Sunday, March 19, 2006

Ask Dr Aybabtu: Interview Question Stumps VB Programmer

Dear Dr Aybabtu,

I recently had an interview with a company that was very strange. They asked me to write a function to reverse a string. I told them that there was a function called StrReverse in VB. Then they asked me to write it in VB 5, which doesn't have StrReverse, and that didn't make any sense to me. They thanked me for coming in and that was that. I haven't heard anything back from them. What do you think happened?

VBWiz


Dear VBWiz,

Dr Aybabtu doubts that you'll be hearing from that company any time soon, but Dr Aybabtu might be wrong. In the mean time, you might want to download Cygwin and learn how to do stupid things on purpose with C. C makes it very easy to do stupid things, so the operative concept is stupid on purpose. What do I mean? Let's take a variation on your problem. Let's interpret a string as a stream of bytes. How might we write a function that reverses bytes read in on an input stream? The UNIX program tac does just this. Here's a stupid way to write it:

#include <stdio.h>

int
main() {
int b = getchar();
if (EOF != b) {
main();
putchar(b);
}
return 0;
}

Writing stupid functions can be great fun! Let's reverse some bytes held in a char array:

#include <stdio.h>

int
main(int c, char *v[]) {
(*v[1] ? ({
char c = *v[1]++;
main(0, v);
return putchar(c);
}) : ({
return 0;
}));
}

This is especially nice, because it will segfault if you don't give it something to chew on. That's OK, because we're being stupid on purpose. Let's gussy that code up a bit with some macros:

#include <stdio.h>

#define IF(x) ((x) ? ({
#define ELSE }) : ({
#define ENDIF }))

int
main() {
int b = getchar();
IF (EOF != b)
main();
return putchar(b);
ELSE
return 0;
ENDIF;
}

Pretty sexy stuff. The extra parens in the IF and ENDIF definitions are there to let me do even more stupid stuff, but we'll leave that for some other time. Now for some spectacularly stupid stuff that will actually consume a string and produce a string in the traditional char* sense:

#include <stdio.h>
#include <stdlib.h> // malloc and friends
#include <string.h> // memmove

typedef struct {
void* car;
void* cdr;
} Pair;

#define CAR(p) (((Pair*)p)->car)
#define CDR(p) (((Pair*)p)->cdr)

Pair*
cons(void* car, void* cdr) {
Pair* p = (Pair*)malloc(sizeof(Pair));
p->car = car;
p->cdr = cdr;
return p;
}

char
PTOC(void* p) {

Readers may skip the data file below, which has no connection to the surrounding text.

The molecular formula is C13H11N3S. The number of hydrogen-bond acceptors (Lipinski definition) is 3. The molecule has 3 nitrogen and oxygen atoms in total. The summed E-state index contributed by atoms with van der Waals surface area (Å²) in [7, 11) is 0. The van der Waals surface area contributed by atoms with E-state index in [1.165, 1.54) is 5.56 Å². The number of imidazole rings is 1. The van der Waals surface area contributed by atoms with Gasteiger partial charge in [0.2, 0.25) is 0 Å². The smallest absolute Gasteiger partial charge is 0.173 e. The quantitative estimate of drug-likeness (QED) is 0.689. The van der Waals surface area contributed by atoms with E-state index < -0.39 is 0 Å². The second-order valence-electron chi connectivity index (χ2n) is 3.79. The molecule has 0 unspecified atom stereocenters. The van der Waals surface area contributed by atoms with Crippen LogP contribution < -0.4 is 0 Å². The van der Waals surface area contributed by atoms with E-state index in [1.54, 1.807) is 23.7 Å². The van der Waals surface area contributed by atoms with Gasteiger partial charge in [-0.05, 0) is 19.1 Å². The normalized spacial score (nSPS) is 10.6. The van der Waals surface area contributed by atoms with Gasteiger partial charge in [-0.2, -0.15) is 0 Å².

return (int)p;
}

void*
ITOP(int i) {
return (void*)i;
}

typedef struct {
char *s;
size_t len;
size_t alloc;
} String;

#define STR(x) (((String*)x)->s)
#define LEN(s) (((String*)s)->len)
#define ALLOC(s) (((String*)s)->alloc)

String*
new_string(size_t alloc) {
String* s = malloc(sizeof(String));
STR(s) = malloc(alloc * sizeof(char));
ALLOC(s) = alloc;
LEN(s) = 0;
return s;
}

void
alloc_check(String* s) {
if ((LEN(s)+1) == ALLOC(s)) {
ALLOC(s) *= 2;
realloc(STR(s), (size_t)ALLOC(s));
}
}

#define STRCHK(s) if (NULL == s) { s = new_string(256); }

String*
appendchar(char c, String* s) {
STRCHK(s);
alloc_check(s);
STR(s)[LEN(s)++] = c;
STR(s)[LEN(s)] = '\0';
return s;
}

String*
list_to_string(Pair* p, String* s) {
if (NULL == p)
return s;
else
return list_to_string(CDR(p), appendchar(PTOC(CAR(p)), s));
}

char*
rev(const char* s, Pair* p) {
if (0 == *s)
return STR(list_to_string(p, NULL));
else
return rev(s+1, cons(ITOP(*s), p));
}

int
main() {
puts(rev("abcdefg", NULL));
return 0;
}

Not stupid enough? How's this:

String*
pushchar(char c, String* s) {
STRCHK(s);
alloc_check(s);
memmove(STR(s)+1, STR(s), sizeof(char)*LEN(s));
LEN(s)++;
STR(s)[0] = c;
return s;
}

char*
rev2(const char* r, String* s) {
if (0 == *r)
return STR(s);
else
return rev2(r+1, pushchar(*r, s));
}

All of that stuff compiles without error or warning with gcc and CFLAGS = -Wall -pedantic -std=c99, except the ?: tomfoolery. The more stupid things you can do the better, as long as you know you're being stupid and you're being stupid on purpose. Plus, you'll gain an appreciation for high-level languages and Greenpun's Tenth Rule that's been cultivated bottom-up.

HTH,

Dr Aybabtu

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